Though the selections were all quite impressive, one rum from the trio was really quite a catch just on its specs, I thought: a year 2000 21 YO Barbados pot still rum from Mount Gay. We’ve been fortunate enough to try pot still rums from Barbados before, of course: Habitation Velier’s Foursquare and Last Ward releases remain two of the best knownbut another one is always welcome, especially from Mount Gay, which is more noted for its blends than this kind of thing (one wonders how Dirk snapped up the barrel, and why nobody else did, but never mind).

Jacked up to 54.4%, it certainly had a lot of pedigree to live up to, and the initial nose was at pains to demonstrate the fact that it wasn’t messing around and intended to wow you from the get-go. It was very intense, very deep andI can think of no better wordjuicy. Extremely bright aromas of honey, nougat, caramel and aromatic flowers billowed right out and enveloped the senses in a rich tangle. Some funkiness of pineapple and strawberries, salt caramel, tobacco and leather added to what was a really nice nose.

The taste was no slouch either. Very little sharpness, just solid intensity. Honey was the first note to be discerned, tawny, raw honey dripping from the comb. Toffee, chocolate, molasses, salt caramel ice cream, a slight briny hint. Then the aromatic tobacco and well-polished leather came onstage, followed by black cake, a mixed smorgasbord of fruitsstrawberries, cherries, raisins, lychees, and even a plum or two. There’s a touch of molasses and oak at the back end, complementing a solid finish that is musky, fruity, tart and tawny all at once, and lasts a good long time. Which is great, since there’s not much of this stuff available and we want to savour what we do manage to sample.

Rum Clubthe private bottling arm of the ‘Depotselected and issued a really good rum here, and it adds to the reputation of Barbados as a rum producing nation. The real question it raises with me is this: with respect to pot still rums, why don’t we see more of them? Barbados has elevated its status over the last decade as the purveyors of excellent pot-column blends, which is completely fine, but I think there’s a niche to be explored here that is under-represented, both in the literature and on the shelves of our favourite rum stores. Only 292 bottles of this rum were issued to the public, most of them likely snapped up in Germany; after sampling it blind and then again knowing what it was, I thought it could serve as an indicator that there’s still lots more good stuff to come from the island, and I’d love to get more just like it. Lots more.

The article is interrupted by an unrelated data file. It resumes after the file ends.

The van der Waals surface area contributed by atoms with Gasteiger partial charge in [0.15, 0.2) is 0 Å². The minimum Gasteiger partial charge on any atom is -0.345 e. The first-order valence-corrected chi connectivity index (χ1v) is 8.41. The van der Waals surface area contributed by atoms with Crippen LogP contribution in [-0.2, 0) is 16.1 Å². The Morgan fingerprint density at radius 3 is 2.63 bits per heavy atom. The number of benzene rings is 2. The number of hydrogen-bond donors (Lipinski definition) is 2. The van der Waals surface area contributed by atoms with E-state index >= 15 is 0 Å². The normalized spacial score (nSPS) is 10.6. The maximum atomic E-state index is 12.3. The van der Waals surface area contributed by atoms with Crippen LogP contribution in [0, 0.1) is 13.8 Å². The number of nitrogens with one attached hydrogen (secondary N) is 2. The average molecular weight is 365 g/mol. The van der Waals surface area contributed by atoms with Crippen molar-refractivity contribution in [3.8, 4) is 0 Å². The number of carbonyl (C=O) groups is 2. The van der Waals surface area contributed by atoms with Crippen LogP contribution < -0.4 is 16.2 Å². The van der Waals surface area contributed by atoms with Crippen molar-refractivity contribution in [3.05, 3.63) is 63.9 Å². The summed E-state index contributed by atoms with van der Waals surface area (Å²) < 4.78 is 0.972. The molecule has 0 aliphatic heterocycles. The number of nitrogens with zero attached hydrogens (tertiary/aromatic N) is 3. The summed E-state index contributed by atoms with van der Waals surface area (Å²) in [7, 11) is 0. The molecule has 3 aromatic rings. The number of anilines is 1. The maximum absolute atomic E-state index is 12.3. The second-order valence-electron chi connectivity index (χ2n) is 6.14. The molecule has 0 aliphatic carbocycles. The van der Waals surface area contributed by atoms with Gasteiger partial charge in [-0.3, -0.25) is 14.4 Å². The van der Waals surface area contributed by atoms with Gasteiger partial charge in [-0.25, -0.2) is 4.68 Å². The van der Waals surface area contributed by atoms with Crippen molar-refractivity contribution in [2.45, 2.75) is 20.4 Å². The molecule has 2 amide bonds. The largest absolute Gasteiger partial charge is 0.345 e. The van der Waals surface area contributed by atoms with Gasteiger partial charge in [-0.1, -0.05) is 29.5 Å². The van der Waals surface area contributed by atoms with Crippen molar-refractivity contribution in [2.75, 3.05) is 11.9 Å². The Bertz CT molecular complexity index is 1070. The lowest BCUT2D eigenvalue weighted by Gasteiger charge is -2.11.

(#886)(86/100) ⭐⭐⭐⭐

Feb 072022
 

This is one of those times where I’ll circle back and fill in the detailed background later, since even a summary of more than three centuries of company life will still probably put the disinterested to sleep.

In brief, Berry Bros & Rudd (or BBR) is a London-based wine and spirits enterprise (they have branches in several other countries) who dabble in their own bottlings of rum from time to time. They were among the first indies to capture my attention back in 2012 or so with an extraordinary 1975 Port Mourant, but nowadays their star shines somewhat less brightly and few speak of their rums with the reverence they once were thought to command.

This rum sort of exemplifies why: it’s a rum from Haiti about which just about nothing can be found and is listed only in a few online shops which provide a bare minimum of detail. It’s never come up for auction, is not on Rum-X’s database and nobody has reviewed it as far as I can tell. Neither Single Cask Rum nor Barrel Aged Thoughts, in their company bios, have even listed it, but then, nobody has a complete listing of BBR’s rums.

Based on the label and other sources, it is distilled in Haiti in 2004 – this of course immediately implies Barbancourt, the major and most renowned rum maker on the half-island and the only one who exports bulk to Europe where BBR would have picked up a few barrels. As was customary a decade ago, the rum was released at 46% ABV and is column distilled, though whether molasses based or deriving from cane juice is unknown (I have little faith in the spelling convention of “rum” versus “rhum” on the label to determine the source).

That out of the way, what’s it like? It is, on initial nosing, quite pleasantly fruity and musky…but not herbal or grassy (suggesting but not confirming a molasses origin). Apples, raisins, dates and black grapes are the initial scents, followed by dark red cherries and a lingering ripe pineapple background that remains perceptible throughout. Once the rum settles downit’s a bit thin at 46% and from time to time bites like an underfed, rice-eating, flea-bitten mongrel if one approaches it carelesslythere is a deeper note of honey, light molasses, pencil shavings and cream cheese on sourdough bread.

Some of this carries over to the palate, but not all. It tastes nicely of brine and a lightly salted trail mix of cashews and peanuts. Tart flavours of gherkins and sweet pickles creep in, leading to a firmer melange of crisp fruits and cough syrup (!!). Green grapes, unripe peaches and pears, some light orange zest and citronella. It feels watery at times, but there’s enough strength here to let more complex flavours seep through if one is patient. The weakest point is the finish, which is less salty, sweeter and has an easy sort of fruit salad vibe going on. It’s short, breathy, easy and not too exceptional at this point: the nose remains the best part of it.